Incidentally, if Marchand was to maintain even a semblance of his current scoring and PIM pace (65 points and 159 PIM), he’d be in rare fantasy territory, as the last time a forward scored even 55+ points while also receiving more than just 125 PIM was way back in 2005-06 (Brendan Morrow). Of course even if he could keep up these paces, with the decreasing number of leagues which count PIM the benefit might not be beneficially felt by many poolies.

 

Luck-Based Metrics

 

Both players have at least one “N/A” entry for 5×4 IPP because in such season(s) they didn’t meet (or, in the case of Marchand for 2015-16, has yet to meet) the 50 minute minimum for it to be charted.

 

Season

Personal Shooting Percentage

PDO/SPSV (5×5)

IPP (5×5)

IPP (5×4)

Offensive Zone Starting % (5×5)

2015-16

24.4% (M.Z.)

15.9% (B.M.)

1047 (M.Z.)

1016 (B.M.)

75.0% (M.Z.)

72.7% (B.M.)

66.7% (M.Z.)

N/A (B.M.)

61.1% (M.Z.)

44.7% (B.M.)

2014-15

9.7% (M.Z.)

13.3% (B.M.)

1012 (M.Z.)

978 (B.M.)

69.5% (M.Z.)

69.8% (B.M.)

38.5% (M.Z.)

20.0% (B.M.)

56.3% (M.Z.)

50.1% (B.M.)

2013-14

11.2% (M.Z.)

16.8% (B.M.)

1012 (M.Z.)

1031 (B.M.)

83.7% (M.Z.)

74.5% (B.M.)

69.6% (M.Z.)

N/A (B.M.)

58.5% (M.Z.)

55.1% (B.M.)

2012-13

11.1% (M.Z.)

19.8% (B.M.)

1049 (M.Z.)

1034 (B.M.)

42.9% (M.Z.)

83.9% (B.M.)

N/A (M.Z.)

50.0% (B.M.)

64.2% (M.Z.)

51.6% (B.M.)

 

The data for 2015-16 is concerning for both players. The big issue for Marchand is his 44.7% OZ%, since as I’ve noted in previous columns it’s very difficult to post even 60 points with an OZ% below 48%. In fact, the lowest OZ% from any 60 point scorer last season was Tomas Plekanec, and he was at 45.3%; and the next lowest OZ% among 60+ scorers was Sean Monahan, at 47.1%. And Marchand’s current 65 point pace is above the 60 that Plekanec posted and the 62 from Monahan. So although Marchand isn’t getting unusually lucky overall in terms of percentage of points (his 5×5 IPP average over the past three seasons is 76.0%) or shooting the puck (his career average is 15.2%), if his low OZ% continues it will likely pull down his scoring as the season progresses.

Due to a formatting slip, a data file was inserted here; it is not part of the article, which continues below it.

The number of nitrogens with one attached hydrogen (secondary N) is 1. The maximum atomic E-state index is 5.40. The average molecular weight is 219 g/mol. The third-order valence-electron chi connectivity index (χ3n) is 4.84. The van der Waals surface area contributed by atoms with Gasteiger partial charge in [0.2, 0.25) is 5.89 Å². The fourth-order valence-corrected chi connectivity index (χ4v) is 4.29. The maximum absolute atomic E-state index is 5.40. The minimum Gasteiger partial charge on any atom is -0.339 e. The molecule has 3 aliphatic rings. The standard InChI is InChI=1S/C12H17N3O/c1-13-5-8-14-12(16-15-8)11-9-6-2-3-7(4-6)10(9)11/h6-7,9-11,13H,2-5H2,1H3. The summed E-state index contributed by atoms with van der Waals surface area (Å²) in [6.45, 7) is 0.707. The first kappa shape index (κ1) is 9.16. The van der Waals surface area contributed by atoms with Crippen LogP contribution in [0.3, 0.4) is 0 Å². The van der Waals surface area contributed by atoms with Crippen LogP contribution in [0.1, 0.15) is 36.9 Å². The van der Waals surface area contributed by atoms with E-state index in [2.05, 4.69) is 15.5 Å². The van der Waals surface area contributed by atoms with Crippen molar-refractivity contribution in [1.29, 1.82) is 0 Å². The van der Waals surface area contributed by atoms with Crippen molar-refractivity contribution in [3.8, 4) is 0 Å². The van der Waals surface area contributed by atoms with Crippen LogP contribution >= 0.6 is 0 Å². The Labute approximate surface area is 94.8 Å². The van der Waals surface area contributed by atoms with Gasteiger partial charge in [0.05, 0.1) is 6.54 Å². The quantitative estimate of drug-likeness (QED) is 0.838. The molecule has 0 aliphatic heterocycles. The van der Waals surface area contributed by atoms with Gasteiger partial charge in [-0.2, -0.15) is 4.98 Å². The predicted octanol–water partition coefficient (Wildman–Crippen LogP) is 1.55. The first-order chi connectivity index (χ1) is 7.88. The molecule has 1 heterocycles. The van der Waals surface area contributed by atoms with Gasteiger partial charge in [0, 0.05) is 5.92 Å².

Meanwhile, although Zuccarello’s OZ% is higher than normal, isn’t too far above his 59.6% average over the past three seasons. Also, Zuccarello’s 5×5 IPP is in line with his average since he became a regular in the Rangers lineup in 2013-14. Where we do see evidence of unsustainable luck, however, is in his shooting metrics, as a 24.4% shooting % is more than double his career average of 11.6%, and a 1047 PDO/SPSV is a quite high. In other words, if anyone had serious thoughts that Zuccarello had morphed into a 75-80+ point player overnight as his first 20 games of this season might’ve suggested, it’s time to come back to reality. However, even if we account for lucky bounces he’s received, we’re still seeing signs of a likely 65-70+ point player.